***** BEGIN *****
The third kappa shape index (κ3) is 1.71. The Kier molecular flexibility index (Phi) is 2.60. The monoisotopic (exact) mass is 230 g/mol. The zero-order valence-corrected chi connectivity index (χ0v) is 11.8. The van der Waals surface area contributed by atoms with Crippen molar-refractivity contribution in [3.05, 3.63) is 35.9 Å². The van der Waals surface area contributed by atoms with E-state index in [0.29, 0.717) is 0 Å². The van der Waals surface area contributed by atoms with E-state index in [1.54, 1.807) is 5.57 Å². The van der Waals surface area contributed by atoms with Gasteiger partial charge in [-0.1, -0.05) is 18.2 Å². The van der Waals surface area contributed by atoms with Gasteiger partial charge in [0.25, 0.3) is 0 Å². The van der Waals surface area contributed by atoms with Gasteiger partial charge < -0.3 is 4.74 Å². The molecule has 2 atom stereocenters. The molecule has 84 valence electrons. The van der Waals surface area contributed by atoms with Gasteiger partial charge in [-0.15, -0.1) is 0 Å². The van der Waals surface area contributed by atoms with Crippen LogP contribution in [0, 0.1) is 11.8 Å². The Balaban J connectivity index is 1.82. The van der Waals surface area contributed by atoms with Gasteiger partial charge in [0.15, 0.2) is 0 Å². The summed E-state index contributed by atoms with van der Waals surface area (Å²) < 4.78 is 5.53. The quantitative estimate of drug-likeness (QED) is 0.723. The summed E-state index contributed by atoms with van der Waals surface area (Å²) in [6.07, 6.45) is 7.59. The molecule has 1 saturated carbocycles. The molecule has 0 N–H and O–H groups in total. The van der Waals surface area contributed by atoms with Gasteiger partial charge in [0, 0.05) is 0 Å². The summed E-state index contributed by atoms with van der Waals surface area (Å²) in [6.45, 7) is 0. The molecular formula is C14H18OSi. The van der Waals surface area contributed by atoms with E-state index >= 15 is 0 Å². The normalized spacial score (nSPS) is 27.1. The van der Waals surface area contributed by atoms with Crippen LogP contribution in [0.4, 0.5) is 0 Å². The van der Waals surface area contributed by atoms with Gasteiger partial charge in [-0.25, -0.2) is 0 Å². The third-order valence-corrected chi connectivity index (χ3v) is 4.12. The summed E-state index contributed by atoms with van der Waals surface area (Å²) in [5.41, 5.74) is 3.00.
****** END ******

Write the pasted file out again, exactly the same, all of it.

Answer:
The third kappa shape index (κ3) is 1.71. The Kier molecular flexibility index (Phi) is 2.60. The monoisotopic (exact) mass is 230 g/mol. The zero-order valence-corrected chi connectivity index (χ0v) is 11.8. The van der Waals surface area contributed by atoms with Crippen molar-refractivity contribution in [3.05, 3.63) is 35.9 Å². The van der Waals surface area contributed by atoms with E-state index in [0.29, 0.717) is 0 Å². The van der Waals surface area contributed by atoms with E-state index in [1.54, 1.807) is 5.57 Å². The van der Waals surface area contributed by atoms with Gasteiger partial charge in [-0.1, -0.05) is 18.2 Å². The van der Waals surface area contributed by atoms with Gasteiger partial charge in [0.25, 0.3) is 0 Å². The van der Waals surface area contributed by atoms with Gasteiger partial charge < -0.3 is 4.74 Å². The molecule has 2 atom stereocenters. The molecule has 84 valence electrons. The van der Waals surface area contributed by atoms with Gasteiger partial charge in [-0.15, -0.1) is 0 Å². The van der Waals surface area contributed by atoms with Crippen LogP contribution in [0, 0.1) is 11.8 Å². The Balaban J connectivity index is 1.82. The van der Waals surface area contributed by atoms with Gasteiger partial charge in [0.15, 0.2) is 0 Å². The summed E-state index contributed by atoms with van der Waals surface area (Å²) < 4.78 is 5.53. The quantitative estimate of drug-likeness (QED) is 0.723. The summed E-state index contributed by atoms with van der Waals surface area (Å²) in [6.07, 6.45) is 7.59. The molecule has 1 saturated carbocycles. The molecule has 0 N–H and O–H groups in total. The van der Waals surface area contributed by atoms with Gasteiger partial charge in [0, 0.05) is 0 Å². The summed E-state index contributed by atoms with van der Waals surface area (Å²) in [6.45, 7) is 0. The molecular formula is C14H18OSi. The van der Waals surface area contributed by atoms with E-state index >= 15 is 0 Å². The normalized spacial score (nSPS) is 27.1. The van der Waals surface area contributed by atoms with Crippen LogP contribution in [0.4, 0.5) is 0 Å². The van der Waals surface area contributed by atoms with Gasteiger partial charge in [-0.25, -0.2) is 0 Å². The third-order valence-corrected chi connectivity index (χ3v) is 4.12. The summed E-state index contributed by atoms with van der Waals surface area (Å²) in [5.41, 5.74) is 3.00.